Eastern Rat Snake

STATUSLeast Concern

COMMON NAME (SCIENTIFIC NAME)Pantherophis obsoletus

DIETMice, eggs, lizard, frogs, chipmunks

RANGEFrom New England south to Georgia and West to Alabama, Mississippi, Louisiana, Oklahoma and Wisconsin

HABITATTrees, rocky hillsides, farmland

Eastern Rat Snake

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Program and General Information

Black rat snake are a subspecies of the common rat snake. There are 5-7 subspecies of rat snake. A few of the subspecies include the yellow rat snake, gray rat snake, Everglade’s Rat Snake and Texas Rat Snake.

Black rat snakes are constrictors and nonvenomous. Being a constrictor they will wrap around their prey. Every time that animal breathes in they will tighten their hold to suffocate their prey and kill it before ingesting it.

Common Physical Features

As the snake’s name implies it is a black snake with a white chin/under belly. They can have patterning on their stomach like a corn snake. An adult rat snake is on average 42-72 inches long (3.5-6ft) and 1.5 inches in diameter at its widest point. Hatchlings of this species do not look the same and can often be confused with the Eastern Milk snake. Hatchlings are pale gray with black blotches along its back. As the snake reaches adulthood the blotches become darker giving it the all black appearance. As adults they can be confused with Black racers who are known to be more aggressive. Black racers are jet black while the black rats tend to have the pattern underneath their black.

Habitat and Global Range

Black rat snakes can be found from New England south to Georgia and West to Alabama, Mississippi, Louisiana, Oklahoma and Wisconsin. There are also isolated populations in Southern Canada. The black rat snake is the most widely distributed common rat snake.

Rat snakes can live in a variety of habitats as there are many subspecies. The black rat snake is an avid climber and can often be found in trees. They have also been found on rocky hillsides, on mountains and flat farmlands.

Diet

At the zoo Sirius is offered mice weekly. Black rat snakes in general will eat anything they come upon. They are excellent climbers and have been known to get into bird nests and eat the eggs. Juveniles tend to eat small lizards, baby mice, and small frogs. Adults will also eat birds and small mammals (mice, rats, chipmunks).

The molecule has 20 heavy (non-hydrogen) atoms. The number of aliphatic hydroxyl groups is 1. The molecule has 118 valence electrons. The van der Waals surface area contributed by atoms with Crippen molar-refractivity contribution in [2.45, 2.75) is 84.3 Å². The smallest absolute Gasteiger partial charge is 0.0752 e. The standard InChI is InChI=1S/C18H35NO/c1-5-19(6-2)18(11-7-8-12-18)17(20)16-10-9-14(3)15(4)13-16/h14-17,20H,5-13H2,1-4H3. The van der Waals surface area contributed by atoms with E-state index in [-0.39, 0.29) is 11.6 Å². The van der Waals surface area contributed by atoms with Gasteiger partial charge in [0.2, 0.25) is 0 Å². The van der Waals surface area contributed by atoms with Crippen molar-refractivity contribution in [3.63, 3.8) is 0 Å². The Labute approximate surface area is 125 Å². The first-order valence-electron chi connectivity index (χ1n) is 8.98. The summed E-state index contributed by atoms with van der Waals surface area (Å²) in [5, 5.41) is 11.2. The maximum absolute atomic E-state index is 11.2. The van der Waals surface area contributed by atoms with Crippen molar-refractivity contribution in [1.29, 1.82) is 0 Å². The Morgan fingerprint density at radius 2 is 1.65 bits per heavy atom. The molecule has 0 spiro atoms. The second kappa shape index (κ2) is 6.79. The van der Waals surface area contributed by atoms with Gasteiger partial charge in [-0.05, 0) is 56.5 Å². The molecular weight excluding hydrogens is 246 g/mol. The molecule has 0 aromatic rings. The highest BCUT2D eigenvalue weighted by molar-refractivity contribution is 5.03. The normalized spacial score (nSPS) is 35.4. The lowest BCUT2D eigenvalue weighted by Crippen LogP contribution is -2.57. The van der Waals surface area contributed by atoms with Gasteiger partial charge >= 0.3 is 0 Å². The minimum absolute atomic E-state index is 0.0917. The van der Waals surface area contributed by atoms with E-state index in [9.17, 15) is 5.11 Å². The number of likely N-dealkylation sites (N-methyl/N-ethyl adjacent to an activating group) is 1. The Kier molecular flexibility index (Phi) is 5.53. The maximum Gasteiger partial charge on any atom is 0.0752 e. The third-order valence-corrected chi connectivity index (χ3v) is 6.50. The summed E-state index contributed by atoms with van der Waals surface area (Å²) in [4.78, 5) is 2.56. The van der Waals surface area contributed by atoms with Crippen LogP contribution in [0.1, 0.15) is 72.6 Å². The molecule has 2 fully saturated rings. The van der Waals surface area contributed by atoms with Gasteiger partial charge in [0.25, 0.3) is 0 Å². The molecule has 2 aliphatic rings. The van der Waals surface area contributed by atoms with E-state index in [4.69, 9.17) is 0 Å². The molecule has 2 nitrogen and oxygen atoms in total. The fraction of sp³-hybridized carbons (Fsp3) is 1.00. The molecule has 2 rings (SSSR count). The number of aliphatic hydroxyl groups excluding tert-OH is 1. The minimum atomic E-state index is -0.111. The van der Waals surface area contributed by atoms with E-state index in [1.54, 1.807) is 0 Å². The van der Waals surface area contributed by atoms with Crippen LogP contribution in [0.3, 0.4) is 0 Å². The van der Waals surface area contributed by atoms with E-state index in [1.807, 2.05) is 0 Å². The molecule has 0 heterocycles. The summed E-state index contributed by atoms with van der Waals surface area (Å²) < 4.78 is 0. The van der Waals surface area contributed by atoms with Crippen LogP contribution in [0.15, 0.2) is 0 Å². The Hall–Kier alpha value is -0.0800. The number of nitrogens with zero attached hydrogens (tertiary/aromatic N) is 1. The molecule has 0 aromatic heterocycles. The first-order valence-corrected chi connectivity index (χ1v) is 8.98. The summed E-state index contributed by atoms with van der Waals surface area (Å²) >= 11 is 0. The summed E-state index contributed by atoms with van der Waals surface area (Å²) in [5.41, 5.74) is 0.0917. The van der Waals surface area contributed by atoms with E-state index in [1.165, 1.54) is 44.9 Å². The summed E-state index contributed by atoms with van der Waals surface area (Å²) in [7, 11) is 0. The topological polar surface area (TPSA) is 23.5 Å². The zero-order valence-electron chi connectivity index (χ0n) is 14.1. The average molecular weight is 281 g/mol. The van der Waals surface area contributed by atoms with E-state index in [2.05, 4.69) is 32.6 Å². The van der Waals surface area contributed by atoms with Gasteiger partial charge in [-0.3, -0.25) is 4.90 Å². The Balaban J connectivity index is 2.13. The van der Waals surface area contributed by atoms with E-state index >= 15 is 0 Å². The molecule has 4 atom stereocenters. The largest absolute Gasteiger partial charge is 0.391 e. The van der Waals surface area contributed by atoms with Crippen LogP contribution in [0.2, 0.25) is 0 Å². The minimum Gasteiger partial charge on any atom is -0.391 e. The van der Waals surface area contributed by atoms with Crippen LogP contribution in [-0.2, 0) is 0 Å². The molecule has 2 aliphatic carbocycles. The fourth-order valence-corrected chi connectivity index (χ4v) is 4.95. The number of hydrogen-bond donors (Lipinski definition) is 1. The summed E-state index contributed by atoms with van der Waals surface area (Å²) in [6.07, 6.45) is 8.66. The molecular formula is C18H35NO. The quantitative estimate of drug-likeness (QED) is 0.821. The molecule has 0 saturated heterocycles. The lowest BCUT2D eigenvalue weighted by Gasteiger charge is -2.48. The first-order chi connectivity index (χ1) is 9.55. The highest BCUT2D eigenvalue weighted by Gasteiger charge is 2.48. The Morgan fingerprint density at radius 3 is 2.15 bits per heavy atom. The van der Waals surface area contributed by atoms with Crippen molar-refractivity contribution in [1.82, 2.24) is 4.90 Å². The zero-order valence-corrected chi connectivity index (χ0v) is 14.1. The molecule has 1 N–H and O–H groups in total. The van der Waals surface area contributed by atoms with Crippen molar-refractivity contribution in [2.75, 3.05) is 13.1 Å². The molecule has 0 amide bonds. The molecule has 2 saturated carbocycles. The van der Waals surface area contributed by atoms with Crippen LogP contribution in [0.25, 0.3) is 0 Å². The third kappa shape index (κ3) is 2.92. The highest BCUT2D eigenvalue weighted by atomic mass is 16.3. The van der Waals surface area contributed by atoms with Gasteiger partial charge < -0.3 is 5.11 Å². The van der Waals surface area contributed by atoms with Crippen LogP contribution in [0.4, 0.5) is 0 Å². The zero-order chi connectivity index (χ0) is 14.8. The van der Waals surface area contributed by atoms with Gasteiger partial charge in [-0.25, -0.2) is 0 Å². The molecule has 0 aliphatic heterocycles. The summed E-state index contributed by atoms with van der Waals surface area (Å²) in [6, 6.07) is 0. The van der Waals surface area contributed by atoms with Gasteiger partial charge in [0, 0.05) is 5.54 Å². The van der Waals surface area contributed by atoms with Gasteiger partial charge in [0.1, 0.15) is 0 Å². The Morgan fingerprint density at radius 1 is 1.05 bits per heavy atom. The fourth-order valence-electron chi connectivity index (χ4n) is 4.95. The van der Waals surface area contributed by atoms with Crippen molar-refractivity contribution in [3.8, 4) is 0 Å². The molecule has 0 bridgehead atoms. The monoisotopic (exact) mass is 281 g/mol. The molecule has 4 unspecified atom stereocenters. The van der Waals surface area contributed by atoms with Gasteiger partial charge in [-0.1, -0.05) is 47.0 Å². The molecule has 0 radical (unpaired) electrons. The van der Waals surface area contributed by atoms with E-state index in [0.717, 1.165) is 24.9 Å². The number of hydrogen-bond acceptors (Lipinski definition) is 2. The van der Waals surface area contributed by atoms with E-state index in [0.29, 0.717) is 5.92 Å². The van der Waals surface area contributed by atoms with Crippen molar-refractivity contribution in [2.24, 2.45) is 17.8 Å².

Behavior and Life Cycle

The black rat snake tends to be shy and avoid confrontations. They normally remain motionless when spotted but may strike or coil up and vibrate their tails to simulate a rattlesnake if aggravated. These snakes will also release a foul smelling musk which acts as a deterrent to predators or people wishing to pick them up in the wild.

The typical breeding season for this snake is from May to late June. During this time, male snakes search for females and will fight one another for the right to mate with a female. A female will lay between six and two dozen eggs, usually in late July. The eggs may take between five and seven weeks to develop and hatch. Hatchlings will stay near their hatching site for up to two years.

After coming out of hibernation the rat snake will seek a mate. This normally occurs between April and June. Males tend to wait for females to cross into their territory and will find the female using pheromones. Five weeks after mating the female will lay 12-20 eggs in a hidden area such as an abandoned burrow or under a log. Within 65-70 days the eggs will hatch. The young are able to care for themselves upon hatching. If conditions are good the female can lay up to 2 clutches a year.

Rat snakes reach sexual maturity around the age of 4. This holds true for both males and females. The average lifespan of a black rat snake is about 34 year under human care. The average age of a black rat snake in the wild is unknown but most likely shortened due to environmental factors such as predators and food scarcity.

Fun Facts

  • Rat snakes are in the family Colubridae which means harmless snake. This is the largest order of snakes representing 2/3s of all known snake species.
  • They can shake their tail to rattle it which mimics a rattlesnake. They do this when threatened.
  • They are often mistaken for black racers which are a smaller more aggressive snake.
  • As juveniles they look very similar to an Eastern milk snake.

Conservation Messaging

The black rat snake’s population is considered stable. However, these snakes are often mistreated by humans who are frightened of them. Although black rat snakes do not usually attack when threatened, there have been extreme cases of black rat snakes charging at predators. Despite making occasional appearances throughout the summer, black rat snakes are actually very shy and at the sight of danger will either freeze or slither away. Black rat snakes also produce a strong foul odor when scared to deter predators and humans.

Black rat snakes are currently listed at least concern throughout the range they are found except in Michigan where they are a special concern. This is due to land development and the cutting of trees. Black rat snakes are important for our environment. They are a great pest control for rodents. Unfortunately, they are often killed when seen due to lack of human knowledge and fear of snakes.

It is always important to research before getting any animal as a pet. Black rat snakes as well as the other subspecies can be found in the pet trade. These snakes can grow to be 6 feet long and housing them can then become difficult. Snakes can have issued shedding if they do not have the proper temperature and humidity. Reptiles can also suffer from metabolic bone disease if not care for properly. These snakes can also live into their 20s and 30s, therefore making them a pet you will have around for a very long time.